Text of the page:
If we are looking to boost the levels with zero supplements, we can focus on foods rich in phosphorus. However, not all phosphorus-rich foods are given as a part of a healthy diet. For example, most the processed foods do contain higher amounts of this mineral. Also, we can consult a dietician for the proper phosphorus diet.


  • beer

  • cocoa or chocolate drinks

  • dark colas

  • canned iced teas

  • milk


  • cheese

  • liquid non-dairy creamers

  • custard and pudding

  • ice cream

  • yoghurt

  • cream soups


  • oysters

  • sardines

  • fish roe

  • eggs

Other Foods and Prepared Foods

  • chocolate candies

  • oat bran muffins

  • pizza

  • whole grains

  • dried fruits

  • garlic cloves

Phosphorus Deficiency in Plants

Let us look at the phosphorus deficiency in plants.

Phosphorus deficiency disease is defined as a plant disorder associated with an insufficient phosphorus supply.

Phosphorus Deficiency Symptoms

In plants, phosphorus (P) can be considered second to nitrogen as a primary and important nutrient to ensure health and function. Phosphorus can be used by plants in many processes such as genetic transfer, photophosphorylation, the transportation of nutrients, and the phospholipid cell membranes. These functions are imperative for function within a plant cell in photophosphorylation.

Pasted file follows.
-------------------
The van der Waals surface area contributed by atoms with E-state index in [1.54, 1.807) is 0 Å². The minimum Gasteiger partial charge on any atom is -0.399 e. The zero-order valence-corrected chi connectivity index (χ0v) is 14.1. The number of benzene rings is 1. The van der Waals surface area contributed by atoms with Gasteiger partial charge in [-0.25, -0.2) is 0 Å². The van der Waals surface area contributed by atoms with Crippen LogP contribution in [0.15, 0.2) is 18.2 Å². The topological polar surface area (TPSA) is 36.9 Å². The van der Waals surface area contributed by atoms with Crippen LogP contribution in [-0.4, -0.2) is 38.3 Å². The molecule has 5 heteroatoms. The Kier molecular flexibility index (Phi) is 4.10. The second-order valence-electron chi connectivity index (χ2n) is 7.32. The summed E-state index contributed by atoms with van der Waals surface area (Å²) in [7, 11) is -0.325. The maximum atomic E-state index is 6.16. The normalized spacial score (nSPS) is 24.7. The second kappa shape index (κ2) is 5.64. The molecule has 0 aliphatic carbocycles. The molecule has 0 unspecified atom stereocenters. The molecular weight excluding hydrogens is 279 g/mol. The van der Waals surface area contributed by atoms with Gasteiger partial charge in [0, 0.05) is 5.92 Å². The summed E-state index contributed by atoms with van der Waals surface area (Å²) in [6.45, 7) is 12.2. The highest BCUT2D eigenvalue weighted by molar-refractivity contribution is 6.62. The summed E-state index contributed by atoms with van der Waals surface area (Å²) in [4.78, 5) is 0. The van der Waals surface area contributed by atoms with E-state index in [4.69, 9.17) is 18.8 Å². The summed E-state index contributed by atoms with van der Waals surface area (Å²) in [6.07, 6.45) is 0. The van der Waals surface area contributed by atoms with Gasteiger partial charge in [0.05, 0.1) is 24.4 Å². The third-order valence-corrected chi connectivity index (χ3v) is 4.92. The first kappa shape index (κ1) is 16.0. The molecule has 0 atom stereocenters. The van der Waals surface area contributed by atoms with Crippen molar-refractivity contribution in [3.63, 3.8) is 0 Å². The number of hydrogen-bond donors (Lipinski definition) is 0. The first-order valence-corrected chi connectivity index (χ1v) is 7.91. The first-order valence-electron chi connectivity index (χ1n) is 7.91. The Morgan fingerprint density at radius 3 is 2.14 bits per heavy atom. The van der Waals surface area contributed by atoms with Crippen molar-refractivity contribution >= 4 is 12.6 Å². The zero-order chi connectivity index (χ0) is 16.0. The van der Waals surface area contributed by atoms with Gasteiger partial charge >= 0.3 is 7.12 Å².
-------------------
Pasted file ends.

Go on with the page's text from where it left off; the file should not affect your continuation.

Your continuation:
For example, the creation of the stored energy in plants is the result of a chemical reaction with phosphorus. Phosphorus is needed for genetic reproduction as a key molecular component. Genetic processes such as plant growth and cell division are hampered when phosphorus levels are insufficient. Thus, phosphorus-deficient plants can mature at a slower rate compared to plants with adequate phosphorus amounts.


Detecting phosphorus deficiency may take multiple forms. A preliminary detection method is given as a visual inspection of plants. Darker green leaves and red or purplish pigment may indicate a phosphorus deficiency. However, since other plants' environmental factors can trigger the same discoloration symptoms, this approach can be an ambiguous diagnosis. Either in commercial or well-monitored settings for plants, phosphorus deficiency can be diagnosed by scientific testing.

In addition, discolouration in plant leaves only takes place under fairly severe phosphorus deficiency disease. Thus, it is beneficial to farmers and planters to check phosphorus levels scientifically before discolouration takes place. The most significant method of checking phosphorus levels is done by soil testing. The primary soil testing methods are Bray 1-P, Olsen, and Mehlich 3 methods. All these methods are viable, but every method has tendencies to be more accurate in the known geographical areas.